Last night the family went to see my youngest daughter shine in a magnificent (obviously) musical performance. This morning she came into the kitchen with a sad face on and said “When you’re in a show and it ends, it’s really sad.”
Before I even had the chance to comment, her face brightened as she said “Are we still going to the pumpkin patch today?” and began making the case for our getting the largest pumpkin in Neill family history. About an hour later, when my wife joined us for coffee and hot cocoa, the journey from happy to sad to happy was repeated in roughly the same sequence.
I call this phenomenon the “sine curve of emotion”, as the rise and fall or our moods and emotions tend to go up and down with the consistency and predictability of a mathematical equation.
Of course, whereas a traditional sine curve looks something like this:
There are a couple of different ways we attempt to do this. The first is to try and master the art of positive thinking. Because at some level we recognize that our emotions follow our thoughts, we try to control our thoughts to master our emotions. The problem with this strategy is that thought doesn’t seem to lend itself to control over time, and nearly everybody experiences a backlash from this “fake it ’til you make it” ind of approach.
The resultant artificially altered curve tends to wind up looking something like this:
The second way we try to avoid the ups and downs of the emotional sine curve is to completely deaden ourselves to our emotions, attempting to stay at a comfortable “5” on a scale from 1 to 10. For a time, this detached apathy can be a relief from the crazy up and down ride of the sine curve, and we can easily confuse it with peace of mind. The difference is, peace of mind actually feels good – the apathy of detachment doesn’t feel like much of anything.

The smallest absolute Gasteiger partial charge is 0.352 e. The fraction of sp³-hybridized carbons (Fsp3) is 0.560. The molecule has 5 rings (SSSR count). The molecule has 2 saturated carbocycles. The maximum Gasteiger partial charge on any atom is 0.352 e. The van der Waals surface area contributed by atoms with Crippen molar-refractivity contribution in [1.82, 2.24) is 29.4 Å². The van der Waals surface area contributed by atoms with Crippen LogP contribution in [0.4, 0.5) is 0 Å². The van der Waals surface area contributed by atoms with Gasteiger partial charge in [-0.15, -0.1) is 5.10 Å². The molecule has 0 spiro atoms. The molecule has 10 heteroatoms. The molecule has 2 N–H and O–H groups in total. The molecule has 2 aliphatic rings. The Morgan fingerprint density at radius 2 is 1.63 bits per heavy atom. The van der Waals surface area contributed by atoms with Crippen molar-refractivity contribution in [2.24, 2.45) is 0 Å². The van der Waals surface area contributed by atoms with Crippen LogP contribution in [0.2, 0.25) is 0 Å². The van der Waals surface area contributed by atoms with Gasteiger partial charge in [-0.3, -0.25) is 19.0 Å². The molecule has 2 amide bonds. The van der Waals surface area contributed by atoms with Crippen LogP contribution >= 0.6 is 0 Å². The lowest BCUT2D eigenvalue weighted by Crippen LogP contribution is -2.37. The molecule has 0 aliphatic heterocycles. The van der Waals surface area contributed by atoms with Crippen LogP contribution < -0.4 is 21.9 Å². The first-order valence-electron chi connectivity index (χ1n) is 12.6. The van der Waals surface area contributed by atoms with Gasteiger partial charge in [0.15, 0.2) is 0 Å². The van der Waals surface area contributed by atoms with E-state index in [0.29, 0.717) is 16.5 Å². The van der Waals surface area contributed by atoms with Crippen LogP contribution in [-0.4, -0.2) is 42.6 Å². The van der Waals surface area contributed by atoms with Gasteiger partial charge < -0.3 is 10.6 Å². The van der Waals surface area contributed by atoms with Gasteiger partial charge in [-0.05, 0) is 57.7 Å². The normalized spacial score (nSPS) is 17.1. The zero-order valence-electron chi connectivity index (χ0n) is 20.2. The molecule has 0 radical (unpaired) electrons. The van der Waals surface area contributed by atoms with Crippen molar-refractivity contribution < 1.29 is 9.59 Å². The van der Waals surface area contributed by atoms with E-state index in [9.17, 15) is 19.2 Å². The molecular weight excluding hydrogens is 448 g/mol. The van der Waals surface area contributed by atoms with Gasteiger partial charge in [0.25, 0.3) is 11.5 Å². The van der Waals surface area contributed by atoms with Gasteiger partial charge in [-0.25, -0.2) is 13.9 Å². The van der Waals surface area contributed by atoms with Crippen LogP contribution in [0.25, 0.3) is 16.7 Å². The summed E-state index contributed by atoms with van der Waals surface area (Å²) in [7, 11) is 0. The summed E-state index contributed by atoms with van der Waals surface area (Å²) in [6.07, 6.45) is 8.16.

While we sometimes give these feelings emotional labels, like gratitude, humility, awe, peace, joy, and bliss, what sets them apart is their unconditionality – their consistent presence through time, regardless of how things are going in our lives. They are the constant backdrop against which our emotional life unfolds – the space out of which our thoughts and emotions arise and back into which they dissolve.
For me, it seems this world of deeper feeling is a part of our birthright – the simple feeling of being and aliveness we were born with, uncontaminated by the wild imaginings of our personal thinking. And the moment my thoughts settle, regardless of where I happen to be on the emotional sine curve, these deeper feelings rise up closer and closer to the surface until they break through into my consciousness.
I often think of these deeper feelings in terms of water – a river that flows with peace and well-being; a well of being which we can always dip into and never runs dry; an ocean of consciousness that surrounds me at all times.
As I live with a deeper awareness of this world of deeper feeling, the ups and downs of the emotional sine curve matter less and less to me. I don’t have to worry about whether I am happy or sad in any given moment, knowing that whatever my thoughts and emotions happen to be doing at the time, I can inevitably find a deeper feeling that allows me to fully experience my emotional highs and lows without any need to change or control them.
Because I’m no longer messing with my emotions, they become surprisingly less messy. Normal service is resumed, and I experience my natural ups and downs without the accompanying story and drama. I’m less hypnotized by my highs or frightened by my lows. In short, I’m able to live my life free from the craving to control my experience by attempting to control the universe of circumstance or the constellation of thought and emotion.
Does this mean I wouldn’t feel sad when my “show” ends?
Not at all. It just means that for the most part, I’m able to experience that sadness without the fear that it will turn into depression or has any significance beyond the temporary reality of the moment.
And when my daughter experiences that sadness, I don’t need to rescue her or make it better. I get to just love her and enjoy her company. And in that moment, we both fall into the embrace of the world of deeper feeling which surround us…